2 die in Charles County fire
Fire killed two of seven occupants of a small house in the Charles County community of Bel Alton early today.
Four men and a woman escaped, but a 29-year-old man and a 43-year-old man are believed to have died, said Deputy Chief State Fire Marshal Bob Thomas.
The bodies, which were burned beyond recognition, were sent to the state medical examiner's office in Baltimore for positive identification, Mr. Thomas said.
The fire is believed to have started at 2:40 a.m. in a bedroom of the 20-foot by 24-foot, four-room house, he said. The home was not equipped with a smoke detector. Mr. Thomas said the cause was not known, but that investigators found "no suspicious circumstances."
Thirty firefighters battled the fire for 20 minutes before bringing it under control.
A 30-year-old inmate hanged himself yesterday in a cell at the Maryland Diagnostic, Reception and Classification Center, a state prisons spokesman said.
Spokesman Leonard A. Sipes Jr. said the inmate, Roger Dale Nickles of the 2700 block of Huntingdon Ave., used strands of clothing to hang himself.
A correctional officer found the inmate dangling in the cell about 11 a.m. Nickles received first aid at the center before he was taken to Mercy Medical Center, where he was pronounced dead about noon.
Nickles had been at the institution since April 28 for violating parole on a 1991 conviction for storehouse breaking, Mr. Sipes said.
The spokesman said the suicide was the third at the institution in the 500 block of E. Madison St. since it opened in 1981.
The county's $4 million, 196-inmate detention addition near Annapolis is expected to be ready for occupancy within six weeks, officials said.
"We need the space. We've needed the space," Superintendent Richard J. Baker said. But the brick addition always has been planned as only a temporary solution to some of the jail's needs.
County Executive Robert R. Neall's proposed six-year capital budget calls for adding again to the center in fiscal 1994. A new 650-inmate maximum-security facility also is being considered, although money to plan it was moved back to fiscal 1995.
Still, the new wing expected to open in mid-June is a welcome addition to a jail that saw unprecedented and unexpected overcrowding in the 1980s.
The center's average population is about 570 and rises to almost 600 on weekends. The operating capacity is 559.
A Middle River plumber who suffered brain damage after being stricken by meningitis was awarded $1.67 million by a state arbitration panel yesterday that found his physician misdiagnosed his illness as a sinus headache.
"The claimant had the classic signs for [meningitis] when he arrived at the doctor's. The doctor just missed it," said Lawrence W. Shavers, a lawyer who served as chairman of the three-member panel assembled by the Maryland Health Claims Arbitration Office.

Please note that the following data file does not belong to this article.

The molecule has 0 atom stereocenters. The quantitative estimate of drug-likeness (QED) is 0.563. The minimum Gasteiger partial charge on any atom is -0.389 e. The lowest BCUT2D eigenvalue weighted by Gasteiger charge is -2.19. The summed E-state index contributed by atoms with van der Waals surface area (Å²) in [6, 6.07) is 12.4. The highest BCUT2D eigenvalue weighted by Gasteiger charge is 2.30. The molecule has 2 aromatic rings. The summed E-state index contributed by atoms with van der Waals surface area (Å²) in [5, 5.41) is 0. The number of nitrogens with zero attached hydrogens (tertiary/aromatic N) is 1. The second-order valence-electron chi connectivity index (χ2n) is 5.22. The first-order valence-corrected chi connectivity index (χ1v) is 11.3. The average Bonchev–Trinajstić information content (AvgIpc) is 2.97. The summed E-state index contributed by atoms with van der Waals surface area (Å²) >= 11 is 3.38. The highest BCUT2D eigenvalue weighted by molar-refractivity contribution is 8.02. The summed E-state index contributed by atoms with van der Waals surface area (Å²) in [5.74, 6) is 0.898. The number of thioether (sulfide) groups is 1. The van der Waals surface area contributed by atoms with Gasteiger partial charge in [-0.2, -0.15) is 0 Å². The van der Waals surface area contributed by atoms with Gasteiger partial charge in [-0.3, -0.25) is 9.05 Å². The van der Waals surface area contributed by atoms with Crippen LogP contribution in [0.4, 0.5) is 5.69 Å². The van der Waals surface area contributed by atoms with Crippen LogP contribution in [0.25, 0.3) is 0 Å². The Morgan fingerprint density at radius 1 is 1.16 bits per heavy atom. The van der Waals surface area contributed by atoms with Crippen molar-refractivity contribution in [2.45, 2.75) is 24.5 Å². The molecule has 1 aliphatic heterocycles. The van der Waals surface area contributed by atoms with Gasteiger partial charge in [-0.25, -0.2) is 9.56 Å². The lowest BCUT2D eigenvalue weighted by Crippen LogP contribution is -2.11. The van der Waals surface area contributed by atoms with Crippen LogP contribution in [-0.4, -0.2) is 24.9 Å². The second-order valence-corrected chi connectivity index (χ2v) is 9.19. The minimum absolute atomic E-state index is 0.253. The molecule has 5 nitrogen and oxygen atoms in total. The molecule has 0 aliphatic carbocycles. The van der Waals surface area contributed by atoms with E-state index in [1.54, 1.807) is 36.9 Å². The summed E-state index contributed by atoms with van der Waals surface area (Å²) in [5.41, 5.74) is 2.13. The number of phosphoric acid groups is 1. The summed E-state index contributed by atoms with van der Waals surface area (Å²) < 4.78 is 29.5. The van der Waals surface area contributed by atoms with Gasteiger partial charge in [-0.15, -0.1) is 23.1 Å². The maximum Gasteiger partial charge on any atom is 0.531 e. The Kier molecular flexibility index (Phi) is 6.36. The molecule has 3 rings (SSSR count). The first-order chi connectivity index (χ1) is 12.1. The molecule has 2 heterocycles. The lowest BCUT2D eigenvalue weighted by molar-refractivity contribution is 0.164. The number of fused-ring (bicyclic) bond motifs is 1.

Randy Bradley, 35, a father of three, suffers from both long-term and short-term memory loss, said his lawyer, Stephen L. Snyder.
After suffering from a severe headache and eye pain for four days, Mr. Bradley, of Edisto Way, went to the Eastpoint Medical Center on Old North Point Road in eastern Baltimore County on Dec. 18, 1989, Mr. Snyder said.
Mr. Bradley saw Dr. Larry Tilley, the physician on duty, about 8:20 p.m., Mr. Snyder said.
Dr. Tilley told Mr. Bradley he was suffering from an acute sinus headache, gave him a prescription for an oral antibiotic and sent him home, the plumber's lawyers said.
At 8 a.m. the next day, Mr. Bradley's wife, Lachelle, found him unconscious.
He was taken to Franklin Square Hospital Center, where he was diagnosed as suffering from pneumococcal meningitis, a life-threatening bacterial infection that attacks the fibrous membranes covering the spinal cord and brain.
Mr. Bradley remained in a coma for 12 days. He spent several months in occupational training and other rehabilitation programs, Mr. Snyder said.
However, Mr. Bradley, a member of Plumbers and Gasfitters Local 48, has not been able to return to work, Mr. Snyder said.
Andrew Buckner, Dr. Tilley's attorney, called the $1.67 million award for compensatory damages "inappropriate" and said his client planned to appeal in Circuit Court.
Telephone service to most of Harford County's government offices should be restored today, said Susan Collins, a Harford spokeswoman.
A power surge yesterday knocked out telephone service, making numerous agencies inaccessible to the public.
The surge burned up a scanning board of the county's telephone system about 9 a.m., knocking about 285 extensions out of service, said Mark Degen of the county's Facilities and Operations Department.
The phone system, provided by Executone Information Systems Inc., was expected to be back in operation later today, Ms. Collins said. She said a part for the system was being flown in from Atlanta.
The malfunction did not affect 911 emergency lines, the sheriff's office, the Health Department and the Board of Education offices.
Clergy from 11 denominations will share a prayer vigil at Lake Kittamaqundi in Columbia Sunday in an effort to promote ethnic, racial and religious harmony in the community.
The 7 a.m. vigil was suggested during an informal meeting May 2 of elected officials, local civil rights leaders, county employees, business executives and clergymen.
The meeting, at one of the participant's homes, was an attempt to "use the negative feelings and emotion coming out of the Rodney King incident and turn it to some positive end," said James E. Henson, county human rights administrator.
"We wanted to be sure those conditions would not be present in Howard County," Mr. Henson said. "We wanted to identify and solve potential problems."
The vigil is a statement of religious solidarity, he said, "a time of prayer and devotion to stimulate and promote ethnic, racial and religious harmony countywide."